On March 4, the Administration increased its funding commitment to Fannie Mae and Freddie Mac to support the strength and security of the mortgage market and to help maintain mortgage affordability generally. To this end, Treasury expanded its commitment to the GSEs under the Preferred Stock Purchase Agreements by $200 billion. The Treasury Department also continues to purchase Fannie Mae and Freddie Mac mortgage-backed securities to promote stability and liquidity in the marketplace.
In addition, the Administration increased refinancing flexibilities for the GSEs, providing more homeowners with an opportunity to refinance to lower monthly payments. As a part of this increased refinancing flexibility, the Administration launched the Home Affordable Refinance Program which expands access to refinancing for families whose homes have lost value.
Many homeowners who made what seemed like conservative financial decisions three, four or five years ago find themselves unable to benefit from the low interest rates available today because the value of their homes has sunk below that of their existing mortgages.
Originally, the Home Affordable Refinancing Program was designed to help homeowners whose existing mortgages were up to 105 percent of their current house value, but it has since been expanded to help those with mortgages up to 125 percent of current value.
Overall, the GSEs have refinanced more than 2.7 million loans since the announcement of the Administration's comprehensive housing plan.
HAMP Program Design
The Home Affordable Modification Program is built around three core concepts.
First, the program focuses on affordability. Building on the insights of Chairwoman Bair of the FDIC, it is designed to reduce mortgage payments to an affordable level based on a borrowers' gross monthly income. Every modification under the program must lower the borrower's monthly mortgage payment to 31% of the borrower's monthly gross income.
Second, HAMP's pay-for-success structure aligns the interests of servicers, investors and borrowers in ways that encourage loan modifications that will be both affordable for borrowers over the long term and cost-effective for taxpayers.
Third, the HAMP program establishes detailed guidelines for the industry to use in making loan modifications with the goal of encouraging the mortgage industry to adopt a sustainably affordable standard, both within and outside of the HAMP program.
In the past, a lack of agreed-upon guidelines has limited the number of loan modifications that are completed, even in instances where modifications would have been beneficial to all involved. HAMP should help increase the number of modifications industry-wide by providing standardized modification guidance to servicers and lenders.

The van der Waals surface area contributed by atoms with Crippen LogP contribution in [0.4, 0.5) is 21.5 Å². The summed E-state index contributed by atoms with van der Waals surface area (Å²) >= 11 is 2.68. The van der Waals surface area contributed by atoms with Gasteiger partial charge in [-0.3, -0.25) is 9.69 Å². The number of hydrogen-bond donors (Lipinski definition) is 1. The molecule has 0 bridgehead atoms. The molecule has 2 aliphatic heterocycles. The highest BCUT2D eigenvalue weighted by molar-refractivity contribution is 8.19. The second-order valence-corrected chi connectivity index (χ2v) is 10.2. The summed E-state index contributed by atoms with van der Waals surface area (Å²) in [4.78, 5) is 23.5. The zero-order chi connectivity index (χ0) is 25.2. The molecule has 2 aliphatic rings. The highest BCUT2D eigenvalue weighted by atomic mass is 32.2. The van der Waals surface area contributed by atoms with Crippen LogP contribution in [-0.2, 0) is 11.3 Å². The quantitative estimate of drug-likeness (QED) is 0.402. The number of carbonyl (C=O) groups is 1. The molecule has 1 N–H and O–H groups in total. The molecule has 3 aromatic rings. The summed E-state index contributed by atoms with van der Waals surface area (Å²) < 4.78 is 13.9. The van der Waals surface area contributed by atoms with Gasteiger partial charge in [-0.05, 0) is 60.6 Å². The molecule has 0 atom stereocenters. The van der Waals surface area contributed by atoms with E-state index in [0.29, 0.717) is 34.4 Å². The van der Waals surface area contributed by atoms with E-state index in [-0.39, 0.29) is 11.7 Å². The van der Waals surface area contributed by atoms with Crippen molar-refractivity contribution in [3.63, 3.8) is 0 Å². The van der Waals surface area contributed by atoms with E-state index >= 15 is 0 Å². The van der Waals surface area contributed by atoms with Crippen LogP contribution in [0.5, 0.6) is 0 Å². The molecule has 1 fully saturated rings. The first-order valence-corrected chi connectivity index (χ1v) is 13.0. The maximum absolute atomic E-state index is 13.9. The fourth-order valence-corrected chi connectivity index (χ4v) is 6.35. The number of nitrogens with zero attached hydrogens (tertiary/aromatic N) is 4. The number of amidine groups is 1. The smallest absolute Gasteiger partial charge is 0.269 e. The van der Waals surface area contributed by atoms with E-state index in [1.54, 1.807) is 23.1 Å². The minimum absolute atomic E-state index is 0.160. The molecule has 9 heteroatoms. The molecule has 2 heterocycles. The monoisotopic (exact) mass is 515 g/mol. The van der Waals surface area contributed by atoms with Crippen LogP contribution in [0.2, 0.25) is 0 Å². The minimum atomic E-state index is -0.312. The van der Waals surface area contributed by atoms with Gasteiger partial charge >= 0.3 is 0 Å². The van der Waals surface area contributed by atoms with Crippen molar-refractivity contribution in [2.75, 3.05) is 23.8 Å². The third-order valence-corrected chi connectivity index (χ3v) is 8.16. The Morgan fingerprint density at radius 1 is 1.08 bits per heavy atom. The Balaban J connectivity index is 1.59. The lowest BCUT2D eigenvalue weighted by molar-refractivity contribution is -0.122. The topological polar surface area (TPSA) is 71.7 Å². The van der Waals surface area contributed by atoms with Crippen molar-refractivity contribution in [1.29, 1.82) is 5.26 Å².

That will be good for borrowers, good for lenders, good for mortgage lending standards and good for improved stability of our overall financial system.
The eligibility criteria for the modification program were developed specifically to help responsible American homeowners with the greatest need for assistance and to provide that assistance at the lowest cost to taxpayers.
Modifications are potentially available to all borrowers regardless of loan-to-value ratio, so borrowers can qualify no matter how much the price of their home has fallen.
The modification plan was designed to be inclusive, with a loan limit of $729,750 for single-unit properties, and higher limits for multi-unit properties. At this level, over 97 percent of the mortgages in the country have a principal balance that might be eligible.
Finally, because it is more effective to reach borrowers before they have missed a payment, the modification program includes additional incentives for the modification of loans where borrowers are current on their payments, but can demonstrate financial hardship or imminent risk of default.
Under HAMP's loan modification guidelines, mortgage servicers are prevented from "cherry-picking" which loans to modify in a manner that might deny assistance to borrowers at greatest risk of foreclosure. Participating servicers are required to service all loans in their portfolio according to HAMP guidelines, unless explicitly prohibited by pooling and servicing agreements, and further must make reasonable efforts to obtain waivers of any limits on participation.
Participating servicers are also required to evaluate every eligible loan using a standard net present value (NPV) test. The NPV test compares the net present value of cash flows with modification and without modification. If the test is positive, the servicer must modify the loan.
Under the program, servicers must reduce the borrower's first lien mortgage to a 31 percent debt-to-income (DTI) ratio, meaning that the monthly mortgage payment can be no greater than 31 percent of gross monthly income. To reach this payment, the servicer must use a specified sequence of steps:
1. Reduce the interest rate, subject to a rate floor of 2 percent.
2. If the 31 percent DTI has not been reached, extend the term or amortization period of the loan up to a maximum of 40 years.
3. If the 31 percent DTI still has not been reached, forbear principal until the 31 percent ratio is achieved.
Principal forgiveness may be applied at any stage. Additionally, each loan must be considered for a HOPE for Homeowners refinancing.